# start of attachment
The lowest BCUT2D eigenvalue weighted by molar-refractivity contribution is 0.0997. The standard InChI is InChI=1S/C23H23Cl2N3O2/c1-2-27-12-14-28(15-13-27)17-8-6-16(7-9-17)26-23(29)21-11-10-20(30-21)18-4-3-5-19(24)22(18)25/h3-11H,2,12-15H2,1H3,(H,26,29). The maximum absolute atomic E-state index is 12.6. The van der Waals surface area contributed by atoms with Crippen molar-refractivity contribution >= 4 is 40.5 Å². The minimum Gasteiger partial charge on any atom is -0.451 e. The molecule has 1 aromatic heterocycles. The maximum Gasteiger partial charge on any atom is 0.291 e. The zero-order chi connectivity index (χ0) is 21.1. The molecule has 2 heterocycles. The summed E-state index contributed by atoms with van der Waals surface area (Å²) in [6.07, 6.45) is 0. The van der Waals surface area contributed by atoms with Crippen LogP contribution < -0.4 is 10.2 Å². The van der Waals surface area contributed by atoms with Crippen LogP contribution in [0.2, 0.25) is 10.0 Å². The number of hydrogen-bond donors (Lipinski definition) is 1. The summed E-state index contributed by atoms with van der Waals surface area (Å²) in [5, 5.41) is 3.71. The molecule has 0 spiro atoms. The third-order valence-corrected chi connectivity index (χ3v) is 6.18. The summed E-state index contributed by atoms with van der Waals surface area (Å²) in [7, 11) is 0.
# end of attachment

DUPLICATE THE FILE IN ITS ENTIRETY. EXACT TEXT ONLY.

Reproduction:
The lowest BCUT2D eigenvalue weighted by molar-refractivity contribution is 0.0997. The standard InChI is InChI=1S/C23H23Cl2N3O2/c1-2-27-12-14-28(15-13-27)17-8-6-16(7-9-17)26-23(29)21-11-10-20(30-21)18-4-3-5-19(24)22(18)25/h3-11H,2,12-15H2,1H3,(H,26,29). The maximum absolute atomic E-state index is 12.6. The van der Waals surface area contributed by atoms with Crippen molar-refractivity contribution >= 4 is 40.5 Å². The minimum Gasteiger partial charge on any atom is -0.451 e. The molecule has 1 aromatic heterocycles. The maximum Gasteiger partial charge on any atom is 0.291 e. The zero-order chi connectivity index (χ0) is 21.1. The molecule has 2 heterocycles. The summed E-state index contributed by atoms with van der Waals surface area (Å²) in [6.07, 6.45) is 0. The van der Waals surface area contributed by atoms with Crippen LogP contribution < -0.4 is 10.2 Å². The van der Waals surface area contributed by atoms with Crippen LogP contribution in [0.2, 0.25) is 10.0 Å². The number of hydrogen-bond donors (Lipinski definition) is 1. The summed E-state index contributed by atoms with van der Waals surface area (Å²) in [5, 5.41) is 3.71. The molecule has 0 spiro atoms. The third-order valence-corrected chi connectivity index (χ3v) is 6.18. The summed E-state index contributed by atoms with van der Waals surface area (Å²) in [7, 11) is 0.